Commentary: Next phase of radiology will develop with developing world

Within two weeks this month, Berlin will have played host to two major and one very small radiological meeting. The German Roentgen Society has just left Berlin’s International Congress Center, and the combined International Society for Magnetic Resonance in Medicine (ISMRM)/European Society for Magnetic Resonance in Medicine and Biology (ESMRMB) is gathering. At the end of this week, the 25th anniversary meeting of the European Magnetic Resonance Forum (EMRF) will take place at Cecilienhof Castle in Potsdam, some 20 km away.

Within two weeks this month, Berlin will have played host to two major and one very small radiological meeting. The German Roentgen Society has just left Berlin's International Congress Center, and the combined International Society for Magnetic Resonance in Medicine (ISMRM)/European Society for Magnetic Resonance in Medicine and Biology (ESMRMB) is gathering. At the end of this week, the 25th anniversary meeting of the European Magnetic Resonance Forum (EMRF) will take place at Cecilienhof Castle in Potsdam, some 20 km away.

Several thousand participants from all over Germany, Europe, North America, and a very few from Asia will have been to the city. Yet it is Asia that will heavily influence radiology and MRI in the future. Today 95% of all resources for radiology are spent for 30% of the world's population in Europe, the U.S., Canada, Australia, and Japan. In most other parts of the world, there is one radiologist for every five to 10 million people. Many places have little basic equipment, and very few highly sophisticated systems are available.

This will change, however. As much as medical imaging has changed in developed countries over the last 30 years, it will change in other parts of the world within the next 20 years, though differently.

China's population is approximately 1.3 billion, the population of India is 1.1 billion, of Japan 128 million, of the European Union 494 million, of the U.S. 298 million.

Japan has an abundance of medical equipment, which has led to a surge of imaging examinations beyond any medical necessity or diagnostic indications. With 44 devices per one million people, Japan has the highest density of MR systems worldwide. During 2006, officials in the Ministry of Health, Labor, and Welfare introduced new regulations to reduce the total number of MR procedures and raise the quality of imaging services. They were concerned that too many MR machines were used without the supervision of a radiologist.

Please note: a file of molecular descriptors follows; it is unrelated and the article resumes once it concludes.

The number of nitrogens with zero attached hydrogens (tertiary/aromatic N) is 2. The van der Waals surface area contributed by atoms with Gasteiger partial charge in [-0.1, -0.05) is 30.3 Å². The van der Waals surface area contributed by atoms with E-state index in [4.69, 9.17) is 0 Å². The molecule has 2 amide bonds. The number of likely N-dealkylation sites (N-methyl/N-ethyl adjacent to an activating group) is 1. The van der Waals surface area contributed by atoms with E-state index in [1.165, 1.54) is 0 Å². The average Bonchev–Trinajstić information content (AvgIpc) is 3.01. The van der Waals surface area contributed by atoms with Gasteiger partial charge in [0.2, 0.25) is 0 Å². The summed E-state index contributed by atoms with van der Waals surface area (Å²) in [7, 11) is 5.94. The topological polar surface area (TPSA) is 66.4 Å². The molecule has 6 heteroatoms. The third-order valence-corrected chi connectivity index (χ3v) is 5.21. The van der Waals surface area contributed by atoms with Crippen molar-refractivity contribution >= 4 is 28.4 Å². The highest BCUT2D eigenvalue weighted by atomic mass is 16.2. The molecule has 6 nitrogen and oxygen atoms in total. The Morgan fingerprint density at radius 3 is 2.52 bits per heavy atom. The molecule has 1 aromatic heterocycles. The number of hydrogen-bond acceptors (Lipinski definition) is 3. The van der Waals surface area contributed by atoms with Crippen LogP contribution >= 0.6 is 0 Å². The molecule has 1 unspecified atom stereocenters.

The situations in India and China are completely different. In India, government hospitals - in the cities as well as in the countryside - have very limited resources and not much specialist staff. The relative density of radiological equipment is low. In China, most hospitals are still government-run, and bureaucracy is a major problem. Although their populations are of a similar size, far more medical equipment is already available in China than in India, both per capita and in absolute numbers.

The difference in China is between big cities and the countryside. Extremely good hospitals can be found in the big cities, while the countryside is poor. Old equipment in rural hospitals - if there is equipment at all - is replaced with new machines only slowly. Availability and level of medical education and training are also slowly increasing in quality, but it will take years to reach a level of knowledge in modern imaging techniques and applications comparable to that in the cities.

In general, large institutions such as university hospitals, teaching hospitals, and provincial hospitals are well equipped with imported imaging systems. It is foreseeable that Chinese production of heavy medical equipment will increase in the near future. But the type of machines will be aimed at a mass market, and its users will not be well trained.

Recently, a Chinese radiologist summarized the situation: "We have 64,000 hospitals in China. We should - at least - have 64,000 CTs and 64,000 MRIs..."

Lack of financial resources and insufficient production will slow the closing of this gap in the near future. Unlike the European, U.S., and Japanese markets, which are oversaturated, it's likely to take 20 years or more to saturate the Chinese medical imaging market. It remains to be seen which companies and what kind of machines will be considered by the end users or those responsible for system acquisition.

I don't believe that all over China thousands of 3T or even 1.5T MR systems will be installed. Good quality, ease of handling, and relatively inexpensive machines will be the goal.

As Toyota became a trailblazer for automobile quality and innovation, some other company from Japan, or even from China or its neighboring countries, may become the trailblazer for a new generation of affordable, reliable imaging equipment that is useful for everyday patient diagnosis.

Prof. Dr. Rinck is a visiting professor at the University of Mons, Belgium. He can be reached at peter.rinck@umh.ac.be.